March 7 (Bloomberg) -- Greece’s seasonally adjusted unemployment rate fell for the first time in almost five years in December, indicating a possible stabilization may be near after it increased more than threefold in that time.
The jobless rate dropped to 26.4 percent from a revised 26.6 percent in November, according to an e-mailed statement from the Athens-based Hellenic Statistical Authority today. The last time the rate decreased was in May 2008, when it fell half a percentage point to 7.3 percent.
Greece is in the sixth year of a recession that has been amplified by austerity measures linked to bailouts from the European Union and International Monetary Fund. Gross domestic product contracted 6.4 percent in 2012 and the European Commission forecasts it will shrink 4.4 percent this year.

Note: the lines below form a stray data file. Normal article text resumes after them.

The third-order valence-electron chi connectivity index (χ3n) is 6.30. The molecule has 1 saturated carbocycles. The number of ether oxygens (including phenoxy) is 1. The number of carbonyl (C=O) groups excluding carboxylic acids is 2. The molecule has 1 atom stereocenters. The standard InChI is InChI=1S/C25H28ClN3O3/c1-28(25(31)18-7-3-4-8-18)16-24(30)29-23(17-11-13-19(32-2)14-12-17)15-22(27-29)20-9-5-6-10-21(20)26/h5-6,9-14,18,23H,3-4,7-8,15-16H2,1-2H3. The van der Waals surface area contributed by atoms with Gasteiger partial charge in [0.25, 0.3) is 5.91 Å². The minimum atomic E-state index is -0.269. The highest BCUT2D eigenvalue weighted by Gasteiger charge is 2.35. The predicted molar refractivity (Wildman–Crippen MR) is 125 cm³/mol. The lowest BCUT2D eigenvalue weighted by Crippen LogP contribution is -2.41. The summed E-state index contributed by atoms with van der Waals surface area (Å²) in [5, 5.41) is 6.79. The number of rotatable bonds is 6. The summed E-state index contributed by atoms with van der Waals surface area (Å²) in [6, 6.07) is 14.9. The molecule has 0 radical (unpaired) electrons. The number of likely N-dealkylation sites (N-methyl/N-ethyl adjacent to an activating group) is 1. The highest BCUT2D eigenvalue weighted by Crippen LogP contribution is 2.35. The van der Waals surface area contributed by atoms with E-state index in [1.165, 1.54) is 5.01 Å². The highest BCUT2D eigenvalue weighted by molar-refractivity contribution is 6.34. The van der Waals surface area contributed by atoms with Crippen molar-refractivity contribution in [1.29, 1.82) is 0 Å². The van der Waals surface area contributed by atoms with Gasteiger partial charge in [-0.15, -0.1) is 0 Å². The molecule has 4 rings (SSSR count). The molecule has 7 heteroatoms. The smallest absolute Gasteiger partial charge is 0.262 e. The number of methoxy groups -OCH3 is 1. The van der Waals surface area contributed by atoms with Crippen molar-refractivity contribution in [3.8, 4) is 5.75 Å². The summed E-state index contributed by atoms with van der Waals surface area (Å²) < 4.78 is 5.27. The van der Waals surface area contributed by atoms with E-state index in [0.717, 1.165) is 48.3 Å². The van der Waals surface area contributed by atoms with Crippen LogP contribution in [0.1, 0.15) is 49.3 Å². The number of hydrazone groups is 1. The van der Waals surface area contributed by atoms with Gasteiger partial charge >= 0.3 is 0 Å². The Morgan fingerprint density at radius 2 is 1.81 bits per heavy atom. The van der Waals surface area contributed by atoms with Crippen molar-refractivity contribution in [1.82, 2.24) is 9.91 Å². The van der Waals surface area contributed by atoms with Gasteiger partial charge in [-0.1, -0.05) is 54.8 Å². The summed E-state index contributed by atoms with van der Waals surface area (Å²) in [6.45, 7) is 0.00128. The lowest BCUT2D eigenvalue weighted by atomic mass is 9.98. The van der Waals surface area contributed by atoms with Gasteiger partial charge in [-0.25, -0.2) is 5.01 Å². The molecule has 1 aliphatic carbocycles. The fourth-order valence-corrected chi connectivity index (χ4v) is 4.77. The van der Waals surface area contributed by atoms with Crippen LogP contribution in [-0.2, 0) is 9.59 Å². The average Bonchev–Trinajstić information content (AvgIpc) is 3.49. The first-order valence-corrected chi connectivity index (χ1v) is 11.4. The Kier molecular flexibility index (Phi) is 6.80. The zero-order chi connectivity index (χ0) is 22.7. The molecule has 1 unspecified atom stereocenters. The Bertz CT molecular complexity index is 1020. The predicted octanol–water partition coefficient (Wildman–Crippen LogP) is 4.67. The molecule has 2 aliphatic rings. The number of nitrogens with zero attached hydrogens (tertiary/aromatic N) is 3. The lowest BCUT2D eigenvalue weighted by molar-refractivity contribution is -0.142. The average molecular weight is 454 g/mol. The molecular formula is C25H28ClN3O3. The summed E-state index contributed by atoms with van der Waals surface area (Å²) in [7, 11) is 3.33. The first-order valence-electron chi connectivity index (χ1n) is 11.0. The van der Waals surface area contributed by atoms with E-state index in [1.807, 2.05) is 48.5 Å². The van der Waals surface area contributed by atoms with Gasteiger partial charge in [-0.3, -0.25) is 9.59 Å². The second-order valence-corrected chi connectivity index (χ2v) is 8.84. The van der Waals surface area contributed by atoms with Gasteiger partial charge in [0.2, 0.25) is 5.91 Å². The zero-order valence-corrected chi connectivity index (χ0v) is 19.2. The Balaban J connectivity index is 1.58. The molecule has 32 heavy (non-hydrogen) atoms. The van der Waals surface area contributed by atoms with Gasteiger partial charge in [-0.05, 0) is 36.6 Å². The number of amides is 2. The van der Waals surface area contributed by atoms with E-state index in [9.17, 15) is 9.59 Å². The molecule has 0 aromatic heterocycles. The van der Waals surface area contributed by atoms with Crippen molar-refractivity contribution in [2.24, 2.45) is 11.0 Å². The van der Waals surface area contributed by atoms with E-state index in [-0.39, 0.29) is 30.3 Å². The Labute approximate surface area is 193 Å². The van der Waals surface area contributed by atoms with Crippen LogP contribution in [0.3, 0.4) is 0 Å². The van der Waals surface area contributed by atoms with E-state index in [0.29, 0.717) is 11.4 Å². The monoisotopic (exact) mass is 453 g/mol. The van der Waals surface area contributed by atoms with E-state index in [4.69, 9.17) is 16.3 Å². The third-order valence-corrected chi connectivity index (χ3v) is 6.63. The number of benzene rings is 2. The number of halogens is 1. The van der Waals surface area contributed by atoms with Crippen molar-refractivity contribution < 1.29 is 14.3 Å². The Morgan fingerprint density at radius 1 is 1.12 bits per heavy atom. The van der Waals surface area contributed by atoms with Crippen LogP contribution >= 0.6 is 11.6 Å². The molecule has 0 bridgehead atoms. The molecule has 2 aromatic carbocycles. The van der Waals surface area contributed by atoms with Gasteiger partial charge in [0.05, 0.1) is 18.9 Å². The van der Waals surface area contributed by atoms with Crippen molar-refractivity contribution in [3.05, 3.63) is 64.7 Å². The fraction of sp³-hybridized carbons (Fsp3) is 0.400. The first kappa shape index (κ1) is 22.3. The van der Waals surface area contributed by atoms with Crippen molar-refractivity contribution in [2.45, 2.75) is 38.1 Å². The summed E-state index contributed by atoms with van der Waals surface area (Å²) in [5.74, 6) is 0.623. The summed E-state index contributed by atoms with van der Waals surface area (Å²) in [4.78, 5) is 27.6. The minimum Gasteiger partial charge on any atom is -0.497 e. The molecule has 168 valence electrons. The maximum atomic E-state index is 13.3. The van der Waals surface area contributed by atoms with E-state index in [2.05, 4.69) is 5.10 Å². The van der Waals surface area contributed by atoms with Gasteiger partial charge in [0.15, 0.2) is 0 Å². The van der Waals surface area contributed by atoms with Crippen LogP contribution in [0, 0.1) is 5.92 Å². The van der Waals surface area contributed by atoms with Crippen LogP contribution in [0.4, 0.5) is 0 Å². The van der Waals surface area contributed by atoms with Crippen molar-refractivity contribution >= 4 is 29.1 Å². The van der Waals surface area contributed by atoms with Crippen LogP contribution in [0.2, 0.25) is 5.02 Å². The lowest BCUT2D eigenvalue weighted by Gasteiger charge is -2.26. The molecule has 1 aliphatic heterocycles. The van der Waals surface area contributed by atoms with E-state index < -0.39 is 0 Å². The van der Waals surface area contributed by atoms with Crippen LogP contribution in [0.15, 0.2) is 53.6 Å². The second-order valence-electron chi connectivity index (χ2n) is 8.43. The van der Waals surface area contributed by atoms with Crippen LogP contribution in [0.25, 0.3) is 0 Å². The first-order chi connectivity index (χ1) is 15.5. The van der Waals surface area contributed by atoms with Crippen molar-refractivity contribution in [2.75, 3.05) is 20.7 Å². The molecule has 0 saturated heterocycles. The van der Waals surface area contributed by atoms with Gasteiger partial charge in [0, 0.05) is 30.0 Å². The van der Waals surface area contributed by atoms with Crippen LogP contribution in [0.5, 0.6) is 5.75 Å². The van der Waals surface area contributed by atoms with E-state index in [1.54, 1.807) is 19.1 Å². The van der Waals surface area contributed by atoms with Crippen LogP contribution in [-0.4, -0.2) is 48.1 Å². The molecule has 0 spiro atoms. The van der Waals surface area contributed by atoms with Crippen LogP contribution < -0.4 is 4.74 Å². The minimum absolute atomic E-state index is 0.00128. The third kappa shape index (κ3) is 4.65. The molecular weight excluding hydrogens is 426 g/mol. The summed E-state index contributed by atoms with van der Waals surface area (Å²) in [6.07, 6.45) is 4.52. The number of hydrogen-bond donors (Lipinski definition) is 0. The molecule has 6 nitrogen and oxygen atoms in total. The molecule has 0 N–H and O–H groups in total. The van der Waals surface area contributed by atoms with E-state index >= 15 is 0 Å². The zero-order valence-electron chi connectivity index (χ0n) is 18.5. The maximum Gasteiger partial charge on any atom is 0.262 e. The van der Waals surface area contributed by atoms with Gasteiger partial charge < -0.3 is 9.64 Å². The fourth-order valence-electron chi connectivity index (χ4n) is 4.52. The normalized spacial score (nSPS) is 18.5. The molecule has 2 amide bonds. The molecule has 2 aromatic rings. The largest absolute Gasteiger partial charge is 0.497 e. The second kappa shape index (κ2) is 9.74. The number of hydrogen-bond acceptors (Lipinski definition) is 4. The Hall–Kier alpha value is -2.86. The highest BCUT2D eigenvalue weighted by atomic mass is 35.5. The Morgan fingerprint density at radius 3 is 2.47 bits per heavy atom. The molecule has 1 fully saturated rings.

“The pressures will still be strong in the coming months as on a quarterly basis GDP will continue to contract at a relatively fast pace,” Nicholas Magginas, an economist at National Bank of Greece SA in Athens, said by phone. “There’ll be more solid evidence of whether there has been a stabilization of the rate in the second and third quarter.”
The rate for Greeks aged 15 to 24 was 57.5 percent, while the total female unemployment rate was 29.3 percent. The region with the highest unemployment rate was Attica, which includes the capital Athens, with 28.4 percent joblessness.
The statistics agency started releasing the unemployment rate on a seasonally adjusted basis from January’s 2012 data. The figures are subject to revision.
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